When feeding your pet any dairy product, including goat cheese, you should always be sure they get enough exercise and don’t overfeed them any food containing calcium.
How Much Goat Cheese is OK to Feed a Dog?
Goat cheese should only be given to your dog as an occasional snack and in small amounts. There are some experts who recommend avoiding goat cheese altogether and instead offering non-cheese alternatives.
Speak with your vet about whether goat cheese could be harmful to your dog if consumed regularly or over a long period of time, especially when mixed with other foods containing calcium or fats.
If you decide to give goat cheese to your pet even after speaking with a vet about their consumption level and health, make sure they are never given more than 1/4 cup in a day and fed only once every other day. And again, always ensure they get plenty of exercise and fresh water before consuming any dairy product, including goat cheese!
If you want to give your dog goat cheese, make sure it is plain and doesn’t contain any added flavors or herbs (e.g., chives, onions) that may be harmful to your dog.
When you first feed them cheese, be sure to monitor their behavior and their stool to see whether they can eat it. Their stomachs may not handle the lactose, making them sick. If you notice any adverse reactions, avoid feeding them cheese entirely.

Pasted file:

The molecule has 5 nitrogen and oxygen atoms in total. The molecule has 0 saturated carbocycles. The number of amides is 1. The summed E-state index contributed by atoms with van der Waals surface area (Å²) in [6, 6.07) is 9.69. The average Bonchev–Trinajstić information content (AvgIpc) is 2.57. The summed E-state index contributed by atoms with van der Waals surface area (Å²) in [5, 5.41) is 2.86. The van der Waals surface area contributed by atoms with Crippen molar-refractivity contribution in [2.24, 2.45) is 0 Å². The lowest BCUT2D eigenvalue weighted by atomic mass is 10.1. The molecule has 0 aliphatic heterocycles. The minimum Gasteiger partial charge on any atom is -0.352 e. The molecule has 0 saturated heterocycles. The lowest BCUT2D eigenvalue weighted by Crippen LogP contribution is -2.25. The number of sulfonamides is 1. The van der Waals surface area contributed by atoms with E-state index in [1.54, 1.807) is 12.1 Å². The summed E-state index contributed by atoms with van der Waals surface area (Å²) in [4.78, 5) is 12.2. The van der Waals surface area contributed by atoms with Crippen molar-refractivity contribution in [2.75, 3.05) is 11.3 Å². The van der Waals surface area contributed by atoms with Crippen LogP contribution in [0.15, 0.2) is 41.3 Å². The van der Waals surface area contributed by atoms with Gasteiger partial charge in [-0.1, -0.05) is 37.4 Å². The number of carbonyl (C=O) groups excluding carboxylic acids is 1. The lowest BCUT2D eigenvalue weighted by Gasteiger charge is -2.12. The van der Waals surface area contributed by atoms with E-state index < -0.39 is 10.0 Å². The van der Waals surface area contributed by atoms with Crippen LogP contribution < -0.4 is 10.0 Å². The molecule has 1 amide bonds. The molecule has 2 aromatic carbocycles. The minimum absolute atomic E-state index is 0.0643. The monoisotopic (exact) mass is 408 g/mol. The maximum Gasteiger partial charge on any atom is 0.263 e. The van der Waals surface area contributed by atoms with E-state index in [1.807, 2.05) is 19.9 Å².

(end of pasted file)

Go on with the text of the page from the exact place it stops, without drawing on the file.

Cheese can be an excellent treat for your dog if you keep portions small and don’t give it too often.
Goat Cheese Alternatives
There are alternatives to goat cheese that may better suit your dog if you still want to give them some variety in their diet.
Goat’s milk is much easier on their stomach than goat cheese but still provides similar health benefits to other forms of dairy. Human-grade raw goat’s milk can even be frozen into small treats that are perfect for rewarding good behavior or anytime you want a quick and easy treat for your dog.
If you really need a tasty little snack for your dog but don’t want to use dairy, there are plenty of alternative snacks made from beans or other grains that can provide a satisfying crunch while being very healthy for dogs too!
Be sure to read the label on your dog treats and follow the feeding instructions, as too many treats can be unhealthy for your pup.
Many types of non-dairy cheeses are also a great alternative to goat cheese. While these aren’t considered a healthy choice for humans, they’re actually much better for our canine friends.
Dogs lack both lactose and casein in their diets, so many dairy alternatives are safe options for them! One example is sunflower seed cheddar, which is low in fat and made from vegetables, making it much healthier than other treats you might offer your dog.
What to Do If Your Dog Gets Sick on Goat Cheese
A small amount of goat cheese is not harmful to dogs in most cases; however, if it causes an adverse reaction like vomiting or diarrhea, you may need to see a vet and start administering care with their approval.
They may have eaten something else along with their goat cheese treat and may require medical attention for other reasons. Your veterinarian will assess them quickly and prescribe appropriate medications or treatments if needed.
They’ll also help you figure out what’s causing symptoms like vomiting or diarrhea and put together a treatment plan accordingly.